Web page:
Why The Mystery Of What Happened To Amelia Earhart's Plane May Finally Be Over

Aviator Amelia Earhart's 1937 disappearance kickstarted one of the most enduring mysteries in aviation history. As the National Air and Space Museum explains, Earhart and her navigator Fred Noonan set out east from Oakland, California on May 21 in a signature, twin-engine Lockheed Electra to travel all the way around the world. By June 29 they'd covered 22,000 miles and reached Lae, New Guinea. By July 2 they were in the air again and headed toward their next stop at Howland Island. Per the Earhart Project, they'd already made 29 stops by then. There would have been only one more stop after Howland Island — Honolulu, Hawaii — before the pair successfully landed back in Oakland. But they never arrived at Howland Island, and no one knows exactly what happened. 

The most obvious, Occam's razor-like reason for Earhart's and Noonan's disappearance would be, "Their plane crashed," and that's that. And yet some of the more common conspiratorial theories include Earhart landing elsewhere and vanishing for some reason, Earhart being a spy, Earhart getting captured by Japanese forces, Earhart assuming another identity, and so forth. And now, after 85 years, it looks like we might have an actual lead — not a definitive answer, though — about what happened to her. As NBC News explains, Tony Romeo, a former Air Force intelligence officer and CEO of underwater survey company Deep Sea Vision, claims they've taken a sonar snapshot of Earhart's Lockheed Electra under the waves about 100 miles off Howland Island.

The right shape for Earhart's plane

When Amelia Earhart and Fred Noonan vanished in 1937, Navy and Coast Guard search-and-rescue missions combed 250,000 square miles in search of them. By the final week of the search this undertaking cost $250,000 per day, or $5.3 million per day adjusted for inflation by 2024, as Time reported. But cost didn't matter — it was Amelia Earhart, after all. She was an icon of American culture and an inspiration for young women across the globe. She was the first woman to fly solo across the Atlantic Ocean, won the Distinguished Flying Cross for "heroism or extraordinary achievement while participating in an aerial flight," founded the Ninety-Nines to advance the goals of women in aviation, set speed and altitude records, and more. In her 1932 memoir "The Fun of It," she wrote, "Flying may not be all plain sailing, but the fun of it is worth the price."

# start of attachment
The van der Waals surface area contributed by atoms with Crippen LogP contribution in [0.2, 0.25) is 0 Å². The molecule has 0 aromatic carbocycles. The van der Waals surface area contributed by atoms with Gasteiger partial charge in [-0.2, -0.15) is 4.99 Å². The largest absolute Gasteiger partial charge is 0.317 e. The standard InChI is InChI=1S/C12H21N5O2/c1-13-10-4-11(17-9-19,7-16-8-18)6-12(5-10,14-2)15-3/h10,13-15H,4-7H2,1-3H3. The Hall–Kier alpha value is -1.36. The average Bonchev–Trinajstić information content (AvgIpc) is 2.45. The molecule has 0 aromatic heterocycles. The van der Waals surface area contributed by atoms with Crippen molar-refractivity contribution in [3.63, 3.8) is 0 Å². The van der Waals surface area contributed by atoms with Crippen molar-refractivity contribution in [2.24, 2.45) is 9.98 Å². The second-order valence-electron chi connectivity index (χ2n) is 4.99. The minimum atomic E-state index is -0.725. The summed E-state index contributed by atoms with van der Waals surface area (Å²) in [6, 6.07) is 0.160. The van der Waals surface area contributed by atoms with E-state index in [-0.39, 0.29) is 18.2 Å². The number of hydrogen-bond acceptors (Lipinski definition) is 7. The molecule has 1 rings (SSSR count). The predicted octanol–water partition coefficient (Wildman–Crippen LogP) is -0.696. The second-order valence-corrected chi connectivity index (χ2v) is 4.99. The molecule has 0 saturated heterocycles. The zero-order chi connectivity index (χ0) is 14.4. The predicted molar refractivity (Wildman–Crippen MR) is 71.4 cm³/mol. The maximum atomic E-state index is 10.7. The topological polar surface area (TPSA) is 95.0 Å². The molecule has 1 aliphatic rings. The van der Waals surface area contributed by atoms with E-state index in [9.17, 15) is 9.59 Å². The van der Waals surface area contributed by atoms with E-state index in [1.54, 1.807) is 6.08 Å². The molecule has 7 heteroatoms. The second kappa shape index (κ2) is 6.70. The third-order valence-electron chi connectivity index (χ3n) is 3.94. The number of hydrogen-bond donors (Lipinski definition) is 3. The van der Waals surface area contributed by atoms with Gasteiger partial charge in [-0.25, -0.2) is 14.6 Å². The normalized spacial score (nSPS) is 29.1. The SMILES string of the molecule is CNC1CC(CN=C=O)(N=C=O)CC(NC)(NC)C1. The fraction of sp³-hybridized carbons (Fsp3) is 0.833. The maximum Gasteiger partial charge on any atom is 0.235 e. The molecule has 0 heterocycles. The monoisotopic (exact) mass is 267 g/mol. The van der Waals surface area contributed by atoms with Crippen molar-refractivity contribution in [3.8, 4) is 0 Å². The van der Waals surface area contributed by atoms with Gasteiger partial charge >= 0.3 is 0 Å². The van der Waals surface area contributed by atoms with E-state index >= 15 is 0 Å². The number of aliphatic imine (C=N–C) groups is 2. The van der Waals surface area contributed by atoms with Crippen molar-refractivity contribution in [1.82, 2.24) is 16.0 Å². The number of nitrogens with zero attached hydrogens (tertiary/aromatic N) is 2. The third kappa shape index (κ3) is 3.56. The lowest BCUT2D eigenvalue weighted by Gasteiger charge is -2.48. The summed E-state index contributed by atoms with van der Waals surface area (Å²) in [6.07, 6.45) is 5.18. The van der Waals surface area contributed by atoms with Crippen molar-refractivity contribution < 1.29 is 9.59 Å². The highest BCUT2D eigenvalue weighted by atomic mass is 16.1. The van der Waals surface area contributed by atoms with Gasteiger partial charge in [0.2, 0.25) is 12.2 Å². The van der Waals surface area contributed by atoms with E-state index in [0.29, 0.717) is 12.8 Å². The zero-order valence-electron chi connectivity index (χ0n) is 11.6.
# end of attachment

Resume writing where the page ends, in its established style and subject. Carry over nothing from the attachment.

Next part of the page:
It's a testament to Earhart's profound impact that we still talk about her — and search for her — today. This is why Tony Romeo, a former Air Force intelligence officer, set out to investigate the suspected location where Earhart's Lockheed Electra might have crashed. As NBC News says, his expedition cost $11 million and involved the use of sonar to scan the ocean floor. After reviewing images taken last December 2023, Romeo believes he's caught sight of the distinctive shape of Earhart's twin-engine, front-heavy airplane (above).

Letting the legend rest

The Wall Street Journal goes into more detail about Tony Romeo's Pacific expedition to locate Amelia Earhart's plane. His exploration company, Deep Sea Vision, scanned 5,200 square miles of ocean floor near Howland Island, Earhart's intended destination before she and Fred Noonan vanished. Howland Island, it should be noted, is a tiny outcrop in the middle of nowhere in the Pacific Ocean southwest of Hawaii and less than midway to Australia. In other words, the odds of finding anything lost to the ocean in such a region seem all but impossible and help explain why no one has found the wreckage of Earhart's Lockheed Electra.

Even after Romeo and his team of pilots dispatched their "Hugin" submersible to take sonar images of the seafloor, it took three months of searching to snap their one image of what might be Earhart's plane. Sonar images at 16,000 feet below sea level reveal an object that, while blurry, does look suspiciously like a Lockheed Electra. It's not proof positive, but it might be enough to merit another trip. "We always felt that a group of pilots were the ones that are going to solve this, and not the mariners," Romeo told the Journal.

That being said, underwater archaeologist Andrew Pietruszka notes that sonar images won't cut it next time — we've got to go in person and identify, face-to-face, exactly what's down there in the depths. "Until you physically take a look at this, there's no way to say for sure what that is," he told the Journal. Whether it's just a plane or contains Earhart and Noonan's remains is unknown. But only at that point could we put Amelia Earhart, Fred Noonan, and their mystery and legacy to rest.